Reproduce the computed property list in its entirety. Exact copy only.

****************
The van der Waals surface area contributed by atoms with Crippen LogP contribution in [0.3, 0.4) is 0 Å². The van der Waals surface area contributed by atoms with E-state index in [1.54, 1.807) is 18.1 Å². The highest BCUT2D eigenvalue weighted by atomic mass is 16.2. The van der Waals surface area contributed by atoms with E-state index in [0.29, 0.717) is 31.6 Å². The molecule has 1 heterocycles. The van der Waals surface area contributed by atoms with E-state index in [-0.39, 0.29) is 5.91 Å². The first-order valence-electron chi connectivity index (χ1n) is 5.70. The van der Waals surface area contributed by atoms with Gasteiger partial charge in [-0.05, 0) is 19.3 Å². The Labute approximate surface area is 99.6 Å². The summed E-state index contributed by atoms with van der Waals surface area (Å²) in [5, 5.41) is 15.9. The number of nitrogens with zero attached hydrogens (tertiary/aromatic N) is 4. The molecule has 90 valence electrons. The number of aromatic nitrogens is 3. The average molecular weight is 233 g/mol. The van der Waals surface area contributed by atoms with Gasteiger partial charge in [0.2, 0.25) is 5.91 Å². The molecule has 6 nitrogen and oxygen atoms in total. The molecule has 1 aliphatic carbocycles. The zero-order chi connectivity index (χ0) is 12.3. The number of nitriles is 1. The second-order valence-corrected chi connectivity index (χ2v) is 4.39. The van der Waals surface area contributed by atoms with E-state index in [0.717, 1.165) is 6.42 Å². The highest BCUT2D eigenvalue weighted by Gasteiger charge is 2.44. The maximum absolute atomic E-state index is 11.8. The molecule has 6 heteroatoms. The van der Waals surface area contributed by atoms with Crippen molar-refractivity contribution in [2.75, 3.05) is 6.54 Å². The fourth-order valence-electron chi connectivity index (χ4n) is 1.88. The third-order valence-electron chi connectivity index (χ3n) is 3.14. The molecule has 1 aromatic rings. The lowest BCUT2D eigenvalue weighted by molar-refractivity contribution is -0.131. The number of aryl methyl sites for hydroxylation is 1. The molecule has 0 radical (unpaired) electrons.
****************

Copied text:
The van der Waals surface area contributed by atoms with Crippen LogP contribution in [0.3, 0.4) is 0 Å². The van der Waals surface area contributed by atoms with E-state index in [1.54, 1.807) is 18.1 Å². The highest BCUT2D eigenvalue weighted by atomic mass is 16.2. The van der Waals surface area contributed by atoms with E-state index in [0.29, 0.717) is 31.6 Å². The molecule has 1 heterocycles. The van der Waals surface area contributed by atoms with E-state index in [-0.39, 0.29) is 5.91 Å². The first-order valence-electron chi connectivity index (χ1n) is 5.70. The van der Waals surface area contributed by atoms with Gasteiger partial charge in [-0.05, 0) is 19.3 Å². The Labute approximate surface area is 99.6 Å². The summed E-state index contributed by atoms with van der Waals surface area (Å²) in [5, 5.41) is 15.9. The number of nitrogens with zero attached hydrogens (tertiary/aromatic N) is 4. The molecule has 90 valence electrons. The number of aromatic nitrogens is 3. The average molecular weight is 233 g/mol. The van der Waals surface area contributed by atoms with Gasteiger partial charge in [0.2, 0.25) is 5.91 Å². The molecule has 6 nitrogen and oxygen atoms in total. The molecule has 1 aliphatic carbocycles. The zero-order chi connectivity index (χ0) is 12.3. The number of nitriles is 1. The second-order valence-corrected chi connectivity index (χ2v) is 4.39. The van der Waals surface area contributed by atoms with E-state index in [0.717, 1.165) is 6.42 Å². The highest BCUT2D eigenvalue weighted by Gasteiger charge is 2.44. The maximum absolute atomic E-state index is 11.8. The molecule has 6 heteroatoms. The van der Waals surface area contributed by atoms with Crippen molar-refractivity contribution in [2.75, 3.05) is 6.54 Å². The fourth-order valence-electron chi connectivity index (χ4n) is 1.88. The third-order valence-electron chi connectivity index (χ3n) is 3.14. The molecule has 1 aromatic rings. The lowest BCUT2D eigenvalue weighted by molar-refractivity contribution is -0.131. The number of aryl methyl sites for hydroxylation is 1. The molecule has 0 radical (unpaired) electrons.